Here, Open Access Government examines international science and engineering activities within and outside the U.S. National Science Foundation
This article will look at the importance of supporting international science and engineering research activities. The Office of International Science & Engineering (OISE), part of the U.S. National Science Foundation (NSF), emphasises international activities that support innovation within the U.S. research community through access to international knowledge, capabilities and infrastructure. OISE manages internationally-focused programmes that are both catalytic and innovative.
We can sum up the work of the OISE into three main areas, which are to:
- Promote the development of a competent U.S. workforce.
- Support and facilitate international networks and partnerships to leverage NSF and resources from other countries.
- Provide chances for U.S. leadership to have input into the science and engineering agenda at a global level.
Novel programmes of the OISE like the Partnerships for International Research and Education (PIRE), NSF MULTIPLIER – MULTIPlying Impact Leveraging International Expertise in Research Missions (MULTIPLIER), the Partnerships for International Research and Education (PIRE), and the International Research Experiences for Students (IRES) support the aforementioned areas. (1)
Leadership at OISE
In terms of leadership, Dr Kendra Sharp was selected in late 2020 to lead the OISE. In her role, she looks at several key areas such as increasing the capacity for American-based students and faculty to take part in training and other opportunities in science diplomacy or increasing access for principal investigators to engage in research on a global scale that deals with pressing challenges. Dr Sharp’s teaching and research interests include applications of technology in humanitarian engineering, design for international development, plus sustainable water and energy systems. Since 2019, she has been a Faculty Member in Mechanical Engineering at Oregon State University and between 2015 to 2020, she held the Richard and Gretchen Evans Professorship of Humanitarian Engineering.
“I have long been driven to address challenges such as access to clean water or clean energy, climate change, food security and more through my own international research, education and engagement efforts,” Sharp says. “Leading an internationally-focused organization at NSF offers an opportunity to continue my service on a truly national and international scale.”
NSF Director Sethuraman Panchanathan adds, “Dr Sharp’s commitment to strong global partnerships to address grand challenges and the belief that international collaboration is important to solve humanitarian issues fit perfectly with the mission of the Office of International Science and Engineering. Her commitment to applying science and engineering expertise to create a better future for all will strengthen NSF’s role as a national and international leader in fundamental research.” (2)
Dana Denick in NSF’s Directorate for Engineering says that finding new engineering solutions to water treatment problems is crucial to ensure we all have clean water. In news from August 2020, we find out about how graphene-wrapping innovation makes fighting superbugs in wastewater treatment more effective.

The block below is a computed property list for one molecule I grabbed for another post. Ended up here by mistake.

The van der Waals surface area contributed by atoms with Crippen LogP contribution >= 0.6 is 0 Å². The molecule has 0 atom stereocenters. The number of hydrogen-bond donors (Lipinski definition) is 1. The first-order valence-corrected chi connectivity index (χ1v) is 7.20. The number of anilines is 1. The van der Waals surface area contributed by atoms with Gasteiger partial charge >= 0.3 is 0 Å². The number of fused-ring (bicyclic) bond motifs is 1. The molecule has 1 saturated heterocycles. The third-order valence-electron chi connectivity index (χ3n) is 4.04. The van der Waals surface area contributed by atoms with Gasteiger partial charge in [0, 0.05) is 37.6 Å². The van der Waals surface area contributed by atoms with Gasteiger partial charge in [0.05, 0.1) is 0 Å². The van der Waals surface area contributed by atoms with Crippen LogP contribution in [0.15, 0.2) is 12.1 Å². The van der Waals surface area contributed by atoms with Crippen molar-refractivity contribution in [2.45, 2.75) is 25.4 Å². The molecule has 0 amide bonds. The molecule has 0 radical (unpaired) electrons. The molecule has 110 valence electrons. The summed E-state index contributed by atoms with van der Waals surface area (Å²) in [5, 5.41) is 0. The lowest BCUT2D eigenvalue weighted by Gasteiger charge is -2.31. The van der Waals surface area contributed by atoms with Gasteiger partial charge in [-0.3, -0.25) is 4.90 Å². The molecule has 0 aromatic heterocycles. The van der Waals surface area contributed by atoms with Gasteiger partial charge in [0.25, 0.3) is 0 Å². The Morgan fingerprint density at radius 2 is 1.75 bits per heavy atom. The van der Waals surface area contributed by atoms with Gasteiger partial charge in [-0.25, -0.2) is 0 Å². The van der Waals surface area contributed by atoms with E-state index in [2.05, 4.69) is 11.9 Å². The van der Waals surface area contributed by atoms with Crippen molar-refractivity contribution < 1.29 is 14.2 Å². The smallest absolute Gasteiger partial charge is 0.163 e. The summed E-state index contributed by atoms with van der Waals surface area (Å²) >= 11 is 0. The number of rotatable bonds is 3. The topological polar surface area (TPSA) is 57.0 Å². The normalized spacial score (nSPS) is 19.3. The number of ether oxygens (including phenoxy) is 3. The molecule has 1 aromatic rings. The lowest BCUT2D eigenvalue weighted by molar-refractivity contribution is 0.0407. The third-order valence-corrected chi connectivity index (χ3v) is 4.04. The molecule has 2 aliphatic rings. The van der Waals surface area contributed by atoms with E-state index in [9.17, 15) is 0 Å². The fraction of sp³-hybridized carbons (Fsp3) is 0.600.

“Superbugs are known to breed in wastewater treatment plants and release extracellular antibiotic resistance genes (ARGs) when they are killed as the effluent is disinfected,” Rice Environmental Scientist Pedro Alvarez says.
“Our innovation would minimize the discharge of extracellular ARGs, and thus mitigate dissemination of antibiotic resistance from wastewater treatment plants,” Alvarez adds. Denick concludes that the nano-materials developed by this research project “show great promise for removing harmful contaminants from wastewater” in this example of the search for an engineering solution. (3)
International collaborative efforts
Another NSF-funded project concerns a significant development in how we understand how the winds changed in times past and how they carry on changing in the future. The researchers reconstructed wind patterns that took place three to five million years ago, by making use of dust in ancient, deep-sea sediments as an indirect way to trace wind. “This interdisciplinary project advances our understanding of climate patterns over a long-term scale,” Maija Kukla explains, from the NSF’s Office of International Science and Engineering. “It demonstrates that NSF’s Partnerships for International Research and Education program enables major discoveries that require international collaborative efforts,” she adds. (4)
The future of science and engineering
Finally, we can wrap up this article well with some thoughts from Sethuraman Panchanathan, who in June 2020 began work as the NSF’s 15th Director. He shared his vision for his six-year term and promised a continued move towards inclusiveness in science and engineering. Part of that concerned his comments about the current global challenge of COVID-19 and providing solutions to address current problems.
“Right now, the world faces significant scientific challenges – most obviously a pandemic. But in addition to providing creative solutions to address current problems, our eyes are on the future, leveraging partnerships at every level and encouraging diversity that breeds new ideas for a robust pipeline of young scientists. It is only through that expansive perspective on the scientific and engineering enterprise that we can recognize the brightest ideas and nurture them into tomorrow’s world-class technological innovations.” (5)
Editor's Recommended Articles
Must Read >> The rise of women taking up careers in engineering